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Stress Busters

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Stress Busters

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  3. Stress Busters

Feeling stressed? Here, you’ll find plenty of tips to help plan for feeling better.

First, let’s learn more about stress. It’s a natural response when you face a difficult or dangerous situation, or when you feel pressured to do or feel something. Stress is part of life, and it may even help you feel more alert or capable. But it can also feel overwhelming. In this case, your health, wellbeing, relationships, work and enjoyment of life can suffer.

You may be feeling big stresses, such as money worries, the loss of someone you love, or a marriage breakdown. Or you may be feeling smaller stresses, such as a constantly ringing phone, a long trip to work every day, or a grumpy toddler.

And maybe the small stresses add up to being too much, because they’ve been going on for so long, or a lot of them are happening all at the same time.

But you don’t have to let stress rule your life. Whether you feel stressed every now and then, or all the time, you need to work out what’s bothering you and find ways to cope.

Stress isn’t good for you… mostly

You need to know the difference between good stress and bad stress. It sounds strange, but some stress can help you get through a tough situation. When you’re alert and aware of a problem, you have a better chance of tackling it. But other stress is not doing you any favours. It makes you feel uptight and anxious, and it doesn’t leave you alone. Of course, different people feel stressed in different situations. The most common causes of stress are:

  • work
  • tertiary studies
  • relationships
  • certain times, such as Christmas and holidays.

Stress is also common among people who live in rural areas. You may feel stress having an impact on your body (rapid heartbeat, sweating, faster breathing, difficulty with digestion) and your mind (negative thoughts such as ‘my blood is boiling’, ‘she is a pain in the neck’, ‘I hate this job’, ‘I’ve had enough’ or ‘I can’t believe what’s happening’). It might also be affecting your everyday life (perhaps you’re arguing more with your family, or you dread going to work). While each of us reacts to stress in different ways, it’s important to deal with any stress that is affecting your health and wellbeing. In other words, if you’re not bothered by long work hours, then that’s fine. But if a work overload is making you lose sleep, feel impatient with your family, or behave in other unwanted ways, then you need to make a change.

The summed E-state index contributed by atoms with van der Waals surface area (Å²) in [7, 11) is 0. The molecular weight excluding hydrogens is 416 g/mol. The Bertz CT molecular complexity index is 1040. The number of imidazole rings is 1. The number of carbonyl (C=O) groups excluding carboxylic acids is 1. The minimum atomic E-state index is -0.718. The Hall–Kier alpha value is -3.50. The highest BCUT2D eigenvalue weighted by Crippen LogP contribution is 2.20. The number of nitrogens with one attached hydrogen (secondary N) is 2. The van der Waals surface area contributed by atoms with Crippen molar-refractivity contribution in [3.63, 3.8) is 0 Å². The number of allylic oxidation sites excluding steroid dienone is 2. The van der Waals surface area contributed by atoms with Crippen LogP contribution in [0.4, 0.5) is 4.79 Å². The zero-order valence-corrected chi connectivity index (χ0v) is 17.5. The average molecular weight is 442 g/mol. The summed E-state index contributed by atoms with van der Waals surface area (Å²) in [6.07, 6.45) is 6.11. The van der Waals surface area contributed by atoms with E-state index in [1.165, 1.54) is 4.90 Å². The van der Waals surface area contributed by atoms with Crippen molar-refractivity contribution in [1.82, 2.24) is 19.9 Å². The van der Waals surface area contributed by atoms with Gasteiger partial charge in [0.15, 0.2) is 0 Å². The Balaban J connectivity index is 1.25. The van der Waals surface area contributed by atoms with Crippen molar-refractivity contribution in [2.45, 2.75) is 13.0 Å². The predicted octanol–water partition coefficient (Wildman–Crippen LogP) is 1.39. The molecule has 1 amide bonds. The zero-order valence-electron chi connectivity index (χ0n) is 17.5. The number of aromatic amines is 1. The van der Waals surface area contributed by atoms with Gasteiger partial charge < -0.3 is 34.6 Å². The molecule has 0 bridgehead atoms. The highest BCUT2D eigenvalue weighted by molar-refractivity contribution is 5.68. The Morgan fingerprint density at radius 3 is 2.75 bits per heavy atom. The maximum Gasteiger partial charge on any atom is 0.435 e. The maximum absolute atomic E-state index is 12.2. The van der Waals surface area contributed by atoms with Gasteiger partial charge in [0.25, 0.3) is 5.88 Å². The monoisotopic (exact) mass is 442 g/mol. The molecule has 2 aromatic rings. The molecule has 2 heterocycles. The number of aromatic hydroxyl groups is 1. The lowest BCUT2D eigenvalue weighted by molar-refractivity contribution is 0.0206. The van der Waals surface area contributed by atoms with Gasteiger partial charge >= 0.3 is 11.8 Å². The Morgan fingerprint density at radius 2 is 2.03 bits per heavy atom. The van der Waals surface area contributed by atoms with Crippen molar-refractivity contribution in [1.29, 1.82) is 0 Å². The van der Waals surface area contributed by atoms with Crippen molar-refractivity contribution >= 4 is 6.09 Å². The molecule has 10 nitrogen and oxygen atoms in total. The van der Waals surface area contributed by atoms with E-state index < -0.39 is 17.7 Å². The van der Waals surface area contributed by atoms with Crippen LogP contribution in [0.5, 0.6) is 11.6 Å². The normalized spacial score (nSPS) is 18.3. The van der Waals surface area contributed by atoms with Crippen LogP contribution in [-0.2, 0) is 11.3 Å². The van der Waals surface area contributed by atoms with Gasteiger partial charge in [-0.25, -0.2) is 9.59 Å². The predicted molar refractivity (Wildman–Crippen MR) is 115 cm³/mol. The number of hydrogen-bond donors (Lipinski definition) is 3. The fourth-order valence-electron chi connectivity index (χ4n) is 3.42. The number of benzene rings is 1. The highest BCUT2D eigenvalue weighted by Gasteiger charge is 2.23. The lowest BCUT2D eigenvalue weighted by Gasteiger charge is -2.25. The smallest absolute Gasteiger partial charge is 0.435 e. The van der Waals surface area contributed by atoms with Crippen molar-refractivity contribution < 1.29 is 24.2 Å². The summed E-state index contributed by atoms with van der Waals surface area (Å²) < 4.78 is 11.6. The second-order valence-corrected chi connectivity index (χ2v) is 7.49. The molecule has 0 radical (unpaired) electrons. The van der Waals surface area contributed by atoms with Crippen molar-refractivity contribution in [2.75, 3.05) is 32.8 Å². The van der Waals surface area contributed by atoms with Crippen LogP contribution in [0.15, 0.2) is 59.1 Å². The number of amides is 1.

Stress can hurt your body and your mind

Think about whether stress is hurting you:

  • Is stress affecting your physical health? Is it giving you tension headaches or migraines, messing up your digestion, or leading you to eat or drink more, or smoke?
  • Is stress affecting your mental health? Is it bringing on panic attacks, making you fearful, causing irritability, leading you to binge eat or starve yourself, making you struggle in relationships, or making you feel depressed?

Here are more questions that may help you recognise stress:

  • Can you switch off when you want to rest? Or can you not stop thinking?
  • Are you coping? Or do little things get you down?
  • Do you feel mostly calm? Or do you feel irritable?
  • Can you enjoy other people’s company, and the things you have always found fun? Or do you feel like being alone more than usual?
  • Do you find you can read and work okay? Or is it hard to concentrate?
  • Do you feel well in yourself? Or do you have aches and pains that are not related to exercise or illness?
  • Are you eating and sleeping normally? Or do you find it harder to eat and sleep well?

If your answers show you are stressed, then it’s time to come up with some stress busters! Remember, if you can learn to manage your stress, then you can avoid more serious illness.

There are many ways to manage stress

The best way to handle stress is different for each person. Look for your body’s warning signs, such as having a headache, grinding your teeth, clenching your jaw or feeling frustrated. And know your stress triggers, such as hunger, tiredness, arguments with your family or friends, certain times of day with your children, or deadlines. Then, work on de-stressing. The good news is that plenty of simple (and free) stress-busting techniques are available: